Once you download the software click on the JAuth.jar file to launch the program. This will make a little black and green box appear with a 6 digit code that is updated every minute or so. This code will be needed to successfully VPN to the NCF.
Now that you have the openauth token generator, you will need the actual VPN client. These steps will only need to be followed once per machine you want to install it on, and this application is not specific to a user, so if you find it already installed on a machine you can use it if you have your own personal openauth token. To get the VPN client (if you don't already have it) go here. Again, you will only have to do this step once, as this will install the Cisco AnyConnect VPN Client onto your system.
Once you launch the VPN client, make sure the "Connect to" path name at the top is [see below for notes on how to set this if the correct path doesn't show up in the drop down list]:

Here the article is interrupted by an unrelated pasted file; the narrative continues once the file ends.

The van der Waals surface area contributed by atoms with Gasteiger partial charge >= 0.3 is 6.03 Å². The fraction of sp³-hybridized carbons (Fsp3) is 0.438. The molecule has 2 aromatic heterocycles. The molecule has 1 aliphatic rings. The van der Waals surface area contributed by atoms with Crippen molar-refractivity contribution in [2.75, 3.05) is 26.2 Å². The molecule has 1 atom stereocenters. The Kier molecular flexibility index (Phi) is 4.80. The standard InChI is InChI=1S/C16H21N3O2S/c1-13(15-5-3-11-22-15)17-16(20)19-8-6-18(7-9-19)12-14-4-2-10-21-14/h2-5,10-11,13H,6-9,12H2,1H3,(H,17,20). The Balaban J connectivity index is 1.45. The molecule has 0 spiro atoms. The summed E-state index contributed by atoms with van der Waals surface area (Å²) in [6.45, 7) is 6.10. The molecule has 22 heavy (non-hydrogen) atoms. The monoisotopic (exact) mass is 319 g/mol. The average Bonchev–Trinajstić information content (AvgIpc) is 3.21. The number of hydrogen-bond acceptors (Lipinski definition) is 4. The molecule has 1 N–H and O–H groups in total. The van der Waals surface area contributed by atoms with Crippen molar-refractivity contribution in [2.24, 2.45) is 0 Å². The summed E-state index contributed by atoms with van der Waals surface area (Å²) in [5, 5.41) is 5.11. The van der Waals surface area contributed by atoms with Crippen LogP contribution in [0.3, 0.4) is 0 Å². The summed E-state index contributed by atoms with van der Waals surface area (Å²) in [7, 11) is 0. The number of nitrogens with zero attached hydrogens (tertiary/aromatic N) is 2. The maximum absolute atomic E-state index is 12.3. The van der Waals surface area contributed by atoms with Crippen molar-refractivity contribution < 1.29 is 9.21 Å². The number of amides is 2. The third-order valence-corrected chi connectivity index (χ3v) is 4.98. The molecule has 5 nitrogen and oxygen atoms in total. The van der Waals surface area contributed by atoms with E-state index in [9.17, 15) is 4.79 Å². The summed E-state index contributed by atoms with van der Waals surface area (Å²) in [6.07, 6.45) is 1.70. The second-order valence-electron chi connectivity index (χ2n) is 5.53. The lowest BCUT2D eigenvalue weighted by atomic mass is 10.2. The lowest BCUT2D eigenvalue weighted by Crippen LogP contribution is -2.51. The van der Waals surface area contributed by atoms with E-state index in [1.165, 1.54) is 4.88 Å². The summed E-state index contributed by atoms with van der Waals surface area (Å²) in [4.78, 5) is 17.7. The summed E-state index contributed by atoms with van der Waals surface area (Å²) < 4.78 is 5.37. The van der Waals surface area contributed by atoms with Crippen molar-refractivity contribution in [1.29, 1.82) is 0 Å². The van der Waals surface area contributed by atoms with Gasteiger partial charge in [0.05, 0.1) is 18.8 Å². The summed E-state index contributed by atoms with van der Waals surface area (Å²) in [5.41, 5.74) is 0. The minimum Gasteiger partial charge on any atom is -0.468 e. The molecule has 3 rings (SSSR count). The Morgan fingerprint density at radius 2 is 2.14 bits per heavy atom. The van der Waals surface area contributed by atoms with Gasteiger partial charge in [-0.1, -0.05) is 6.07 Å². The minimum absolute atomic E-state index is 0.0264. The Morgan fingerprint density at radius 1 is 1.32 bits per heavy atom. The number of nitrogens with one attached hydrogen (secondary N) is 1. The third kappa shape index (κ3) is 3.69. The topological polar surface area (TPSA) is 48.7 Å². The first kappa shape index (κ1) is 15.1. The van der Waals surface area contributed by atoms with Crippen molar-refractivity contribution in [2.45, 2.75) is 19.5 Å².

Next you will be prompted for your username: @ncf i.e. jsmith@ncf. Next you will be prompted for your password: The second password field is for the 6 digit passcode from your openauth app. Once you enter this information, you should be able to connect.
Occasionally, you may have to try logging in once or twice, particularly if the token is getting ready to expire right as you put it in. Once you are connected, you can use a SSH client, such as putty on a PC, or terminal on a MAC.
Open an SSH session:
ssh –YC username [at] ncfws12 [dot] rc [dot] fas [dot] harvard [dot] edu There are several workstations (other than ncfws12) you can log into, with a list and instructions here.
NOTE ON CHANGING Connect to ADDRESS IF NOT IN DROP DOWN MENU:
In order to make "Connect to" show the address you want (vpn.rc.fas.harvard.edu) on a MAC (PC will keep what you type automatically), you need to edit a file located in (or a path similar to this):